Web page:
A case for family medicine


The first point of contact for a patient should be a family doctor

Family medicine, family doctor, and general practitioner are some of the terms that have turned unfamiliar in society. It is the era of specialisation.

“However, doctors and society have forgotten that family medicine is a specialty too,” said P.K. Sasidharan, former head, Family Medicine, Governemnt Medical College, Kozhikode.

The role of family physicians in the State’s enviable health parameters could not be set aside, he said. Complementing it was a strong primary health care infrastructure covering most health issues. And it did not take long for Kerala to get the desired results, said Dr. Sasidharan.

Good ante-natal and post-natal care; immunisation; and nutritious food to children for the last 40 years — one would expect that children in such a society to grow into healthy adults. However, the paradox is that the population has increasingly become dependent on medicines.

“This is is bound to happen in a society when there are nearly 40% specialist doctors and fewer family doctors,” said Dr. Sasidharan, who had started the speciality in 2012 for the first time in India. Policies have not changed in accordance with a shift in the epidemiological burden and, as a result, there is a perpetual rise in the diseased population.

Shift in roles

While the number of doctors is more than what is recommended by the World Health Organisation (WHO), their roles have changed. Except a handful, most new graduates get attached to hospitals as junior doctors — an intermediary step before joining a postgraduation course. Almost all of them prefer working in hospitals helping a specialist consultant so that they get enough time to study. Their work is limited, except when managing the casualty ward.

The pressure is high to pursue a postgraduation. “The society looks for a specialist tag,” said N. Madhu, vice president, Qualified Private Medical Practitioners’ Association.

“Doctors too have professional aspirations,” said Junaid Rahman, immediate past president of IMA-Kochi. However, only 25% manage to get a postgraduation degree.

Urban phenonmenon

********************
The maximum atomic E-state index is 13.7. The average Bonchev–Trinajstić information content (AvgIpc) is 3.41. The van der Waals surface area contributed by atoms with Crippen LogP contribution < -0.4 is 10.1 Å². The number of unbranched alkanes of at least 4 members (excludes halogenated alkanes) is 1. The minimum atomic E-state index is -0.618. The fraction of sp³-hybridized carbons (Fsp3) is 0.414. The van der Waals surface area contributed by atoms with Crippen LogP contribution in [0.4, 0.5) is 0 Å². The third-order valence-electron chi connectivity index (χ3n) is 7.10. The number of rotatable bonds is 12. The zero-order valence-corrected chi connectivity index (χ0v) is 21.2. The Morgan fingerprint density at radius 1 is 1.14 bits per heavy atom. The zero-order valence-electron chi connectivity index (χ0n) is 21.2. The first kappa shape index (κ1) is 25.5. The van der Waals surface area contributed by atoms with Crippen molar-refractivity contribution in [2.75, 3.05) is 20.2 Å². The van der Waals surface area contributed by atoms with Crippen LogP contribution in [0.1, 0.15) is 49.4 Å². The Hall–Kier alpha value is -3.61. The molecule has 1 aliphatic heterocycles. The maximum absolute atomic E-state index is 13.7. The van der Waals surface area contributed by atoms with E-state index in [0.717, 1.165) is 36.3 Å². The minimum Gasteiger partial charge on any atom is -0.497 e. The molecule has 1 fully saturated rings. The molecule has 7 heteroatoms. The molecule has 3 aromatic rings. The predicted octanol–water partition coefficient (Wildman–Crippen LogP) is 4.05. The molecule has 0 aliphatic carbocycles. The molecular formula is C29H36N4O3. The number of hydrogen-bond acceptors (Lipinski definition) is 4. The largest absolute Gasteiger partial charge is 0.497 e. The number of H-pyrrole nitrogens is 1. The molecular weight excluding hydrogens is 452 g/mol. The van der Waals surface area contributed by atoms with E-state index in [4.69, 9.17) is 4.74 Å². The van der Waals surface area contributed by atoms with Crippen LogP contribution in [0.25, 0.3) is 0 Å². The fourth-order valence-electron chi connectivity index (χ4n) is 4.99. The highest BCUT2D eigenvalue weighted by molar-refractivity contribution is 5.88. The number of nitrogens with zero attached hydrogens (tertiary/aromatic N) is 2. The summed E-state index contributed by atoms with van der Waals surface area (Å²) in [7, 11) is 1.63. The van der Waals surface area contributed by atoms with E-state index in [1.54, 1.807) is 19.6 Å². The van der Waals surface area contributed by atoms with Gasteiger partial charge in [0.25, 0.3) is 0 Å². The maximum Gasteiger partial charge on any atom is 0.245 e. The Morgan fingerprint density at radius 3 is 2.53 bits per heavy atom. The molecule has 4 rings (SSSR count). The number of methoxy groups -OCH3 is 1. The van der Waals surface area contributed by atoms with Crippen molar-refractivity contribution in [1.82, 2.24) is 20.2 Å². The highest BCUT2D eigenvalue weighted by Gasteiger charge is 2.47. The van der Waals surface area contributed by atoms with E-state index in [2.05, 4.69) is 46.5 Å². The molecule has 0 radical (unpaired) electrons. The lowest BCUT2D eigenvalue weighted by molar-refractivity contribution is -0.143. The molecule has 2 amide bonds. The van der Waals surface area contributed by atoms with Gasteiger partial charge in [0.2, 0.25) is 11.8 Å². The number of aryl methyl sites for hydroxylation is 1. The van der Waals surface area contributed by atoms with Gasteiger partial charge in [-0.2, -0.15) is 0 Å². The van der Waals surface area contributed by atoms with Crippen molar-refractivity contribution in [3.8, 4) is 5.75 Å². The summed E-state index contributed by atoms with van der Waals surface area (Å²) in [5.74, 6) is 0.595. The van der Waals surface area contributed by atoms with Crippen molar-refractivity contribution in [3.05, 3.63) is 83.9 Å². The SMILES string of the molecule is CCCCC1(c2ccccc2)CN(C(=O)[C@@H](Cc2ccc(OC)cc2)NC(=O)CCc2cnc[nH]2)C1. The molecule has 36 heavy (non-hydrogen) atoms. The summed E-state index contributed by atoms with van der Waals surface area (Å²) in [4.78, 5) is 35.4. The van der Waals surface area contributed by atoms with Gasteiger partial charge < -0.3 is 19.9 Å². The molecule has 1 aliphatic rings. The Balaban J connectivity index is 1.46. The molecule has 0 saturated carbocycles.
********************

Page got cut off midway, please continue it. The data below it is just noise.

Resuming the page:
There were still a large number of patients who were satisfied to see a doctor at the casualty, said Dr. Rahman.

The disappearance of single-doctor clinics was mostly an urban phenonmenon, he said. In spite of this trend, there were still a few MBBS doctors who were having a roaring practice, he added. But, only a few from the new generation take this step. “It is a wrong notion that people do not accept a doctor with just an MBBS tag,” he added.

With incidences of attacks on doctors increasing, new doctors preferred to work within the safety of a hospital, said Dr. Madhu. The cost of maintaining a clinic was high too, he said.

“All these issues can be resolved when a system of family doctor is re-introduced,” said Dr. Sasidharan. And, it had to come as a matter of policy from the government. The first point of contact for any patient should be a family doctor with a referral system to see a specialist, he said. Most countries abroad, except the US, was following the system.

The concept that specialists could treat better was wrong, said Dr. Sasidharan. “They have little idea of the patient’s history. Many a time, there could be wrong diagnosis, over-investigation, and over treatment. A patient in a big hospital is sent ‘doctor shopping’ for each specialty consultation.

The doctor-patient relationship could be improved with a family doctor. It could also help in quicker diagnosis as they knew their medical history, dietary patterns, and other issues.

‘In a society, 80% of the medical professionals should be family doctors — a prescription for better health as they are a friend, philosopher, and guide,” he said. The problem in India, especially Kerala, was that nearly 40% doctors were specialists now.

Family physicians had high value in the system followed by Denmark and England.

Shyama Rajagopal

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Printable version | Dec 14, 2019 5:53:51 PM |

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